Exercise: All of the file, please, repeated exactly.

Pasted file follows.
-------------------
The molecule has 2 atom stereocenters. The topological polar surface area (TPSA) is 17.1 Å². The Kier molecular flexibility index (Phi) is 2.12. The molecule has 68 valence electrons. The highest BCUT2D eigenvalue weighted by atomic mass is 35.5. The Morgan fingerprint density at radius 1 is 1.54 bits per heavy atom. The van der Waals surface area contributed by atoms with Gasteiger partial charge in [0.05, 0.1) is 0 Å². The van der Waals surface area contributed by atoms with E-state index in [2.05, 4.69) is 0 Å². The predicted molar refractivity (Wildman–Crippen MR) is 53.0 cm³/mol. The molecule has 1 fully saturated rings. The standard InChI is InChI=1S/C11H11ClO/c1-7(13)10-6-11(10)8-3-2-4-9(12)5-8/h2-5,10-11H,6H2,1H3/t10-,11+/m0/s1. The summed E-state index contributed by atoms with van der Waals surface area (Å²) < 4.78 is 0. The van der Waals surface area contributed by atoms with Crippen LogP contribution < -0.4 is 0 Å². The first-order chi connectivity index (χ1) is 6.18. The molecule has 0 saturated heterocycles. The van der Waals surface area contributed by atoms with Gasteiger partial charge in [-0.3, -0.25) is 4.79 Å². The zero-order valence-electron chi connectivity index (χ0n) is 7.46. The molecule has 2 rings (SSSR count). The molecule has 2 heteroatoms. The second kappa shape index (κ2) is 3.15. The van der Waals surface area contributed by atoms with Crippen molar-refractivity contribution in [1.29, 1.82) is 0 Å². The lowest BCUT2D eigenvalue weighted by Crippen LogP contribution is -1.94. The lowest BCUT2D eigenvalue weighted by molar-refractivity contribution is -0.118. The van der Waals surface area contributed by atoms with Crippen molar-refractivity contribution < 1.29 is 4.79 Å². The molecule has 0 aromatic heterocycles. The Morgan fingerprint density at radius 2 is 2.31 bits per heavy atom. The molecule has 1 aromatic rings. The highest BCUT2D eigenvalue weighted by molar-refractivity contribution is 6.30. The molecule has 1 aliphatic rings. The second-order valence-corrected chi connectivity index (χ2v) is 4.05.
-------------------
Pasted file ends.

The molecule has 2 atom stereocenters. The topological polar surface area (TPSA) is 17.1 Å². The Kier molecular flexibility index (Phi) is 2.12. The molecule has 68 valence electrons. The highest BCUT2D eigenvalue weighted by atomic mass is 35.5. The Morgan fingerprint density at radius 1 is 1.54 bits per heavy atom. The van der Waals surface area contributed by atoms with Gasteiger partial charge in [0.05, 0.1) is 0 Å². The van der Waals surface area contributed by atoms with E-state index in [2.05, 4.69) is 0 Å². The predicted molar refractivity (Wildman–Crippen MR) is 53.0 cm³/mol. The molecule has 1 fully saturated rings. The standard InChI is InChI=1S/C11H11ClO/c1-7(13)10-6-11(10)8-3-2-4-9(12)5-8/h2-5,10-11H,6H2,1H3/t10-,11+/m0/s1. The summed E-state index contributed by atoms with van der Waals surface area (Å²) < 4.78 is 0. The van der Waals surface area contributed by atoms with Crippen LogP contribution < -0.4 is 0 Å². The first-order chi connectivity index (χ1) is 6.18. The molecule has 0 saturated heterocycles. The van der Waals surface area contributed by atoms with Gasteiger partial charge in [-0.3, -0.25) is 4.79 Å². The zero-order valence-electron chi connectivity index (χ0n) is 7.46. The molecule has 2 rings (SSSR count). The molecule has 2 heteroatoms. The second kappa shape index (κ2) is 3.15. The van der Waals surface area contributed by atoms with Crippen molar-refractivity contribution in [1.29, 1.82) is 0 Å². The lowest BCUT2D eigenvalue weighted by Crippen LogP contribution is -1.94. The lowest BCUT2D eigenvalue weighted by molar-refractivity contribution is -0.118. The van der Waals surface area contributed by atoms with Crippen molar-refractivity contribution < 1.29 is 4.79 Å². The molecule has 0 aromatic heterocycles. The Morgan fingerprint density at radius 2 is 2.31 bits per heavy atom. The molecule has 1 aromatic rings. The highest BCUT2D eigenvalue weighted by molar-refractivity contribution is 6.30. The molecule has 1 aliphatic rings. The second-order valence-corrected chi connectivity index (χ2v) is 4.05.